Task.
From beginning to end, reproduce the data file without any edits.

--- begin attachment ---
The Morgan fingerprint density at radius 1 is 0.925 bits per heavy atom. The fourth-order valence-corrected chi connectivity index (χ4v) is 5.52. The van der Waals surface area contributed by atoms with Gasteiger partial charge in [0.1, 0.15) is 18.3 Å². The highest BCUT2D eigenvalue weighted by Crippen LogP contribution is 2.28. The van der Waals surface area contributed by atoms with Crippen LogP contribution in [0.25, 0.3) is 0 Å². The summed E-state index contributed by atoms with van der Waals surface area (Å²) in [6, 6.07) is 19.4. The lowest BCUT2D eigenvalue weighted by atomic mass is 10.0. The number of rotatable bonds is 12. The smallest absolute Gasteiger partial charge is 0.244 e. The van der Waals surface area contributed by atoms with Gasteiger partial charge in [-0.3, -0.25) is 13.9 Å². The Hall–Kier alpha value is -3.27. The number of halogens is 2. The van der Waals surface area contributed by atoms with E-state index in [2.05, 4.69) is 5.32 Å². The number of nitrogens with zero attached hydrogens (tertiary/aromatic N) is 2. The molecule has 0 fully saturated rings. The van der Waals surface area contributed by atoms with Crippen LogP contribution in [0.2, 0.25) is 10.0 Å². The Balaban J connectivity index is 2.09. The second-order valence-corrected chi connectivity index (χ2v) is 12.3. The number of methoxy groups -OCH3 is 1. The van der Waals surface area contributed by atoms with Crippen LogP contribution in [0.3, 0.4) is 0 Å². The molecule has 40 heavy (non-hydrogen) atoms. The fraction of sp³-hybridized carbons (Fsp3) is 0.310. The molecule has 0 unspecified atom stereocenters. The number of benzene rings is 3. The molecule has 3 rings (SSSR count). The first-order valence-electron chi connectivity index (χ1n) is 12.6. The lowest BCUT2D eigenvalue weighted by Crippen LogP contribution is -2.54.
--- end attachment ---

The Morgan fingerprint density at radius 1 is 0.925 bits per heavy atom. The fourth-order valence-corrected chi connectivity index (χ4v) is 5.52. The van der Waals surface area contributed by atoms with Gasteiger partial charge in [0.1, 0.15) is 18.3 Å². The highest BCUT2D eigenvalue weighted by Crippen LogP contribution is 2.28. The van der Waals surface area contributed by atoms with Crippen LogP contribution in [0.25, 0.3) is 0 Å². The summed E-state index contributed by atoms with van der Waals surface area (Å²) in [6, 6.07) is 19.4. The lowest BCUT2D eigenvalue weighted by atomic mass is 10.0. The number of rotatable bonds is 12. The smallest absolute Gasteiger partial charge is 0.244 e. The van der Waals surface area contributed by atoms with Gasteiger partial charge in [-0.3, -0.25) is 13.9 Å². The Hall–Kier alpha value is -3.27. The number of halogens is 2. The van der Waals surface area contributed by atoms with E-state index in [2.05, 4.69) is 5.32 Å². The number of nitrogens with zero attached hydrogens (tertiary/aromatic N) is 2. The molecule has 0 fully saturated rings. The van der Waals surface area contributed by atoms with Crippen LogP contribution in [0.2, 0.25) is 10.0 Å². The Balaban J connectivity index is 2.09. The second-order valence-corrected chi connectivity index (χ2v) is 12.3. The number of methoxy groups -OCH3 is 1. The van der Waals surface area contributed by atoms with Crippen LogP contribution in [0.3, 0.4) is 0 Å². The molecule has 40 heavy (non-hydrogen) atoms. The fraction of sp³-hybridized carbons (Fsp3) is 0.310. The molecule has 0 unspecified atom stereocenters. The number of benzene rings is 3. The molecule has 3 rings (SSSR count). The first-order valence-electron chi connectivity index (χ1n) is 12.6. The lowest BCUT2D eigenvalue weighted by Crippen LogP contribution is -2.54.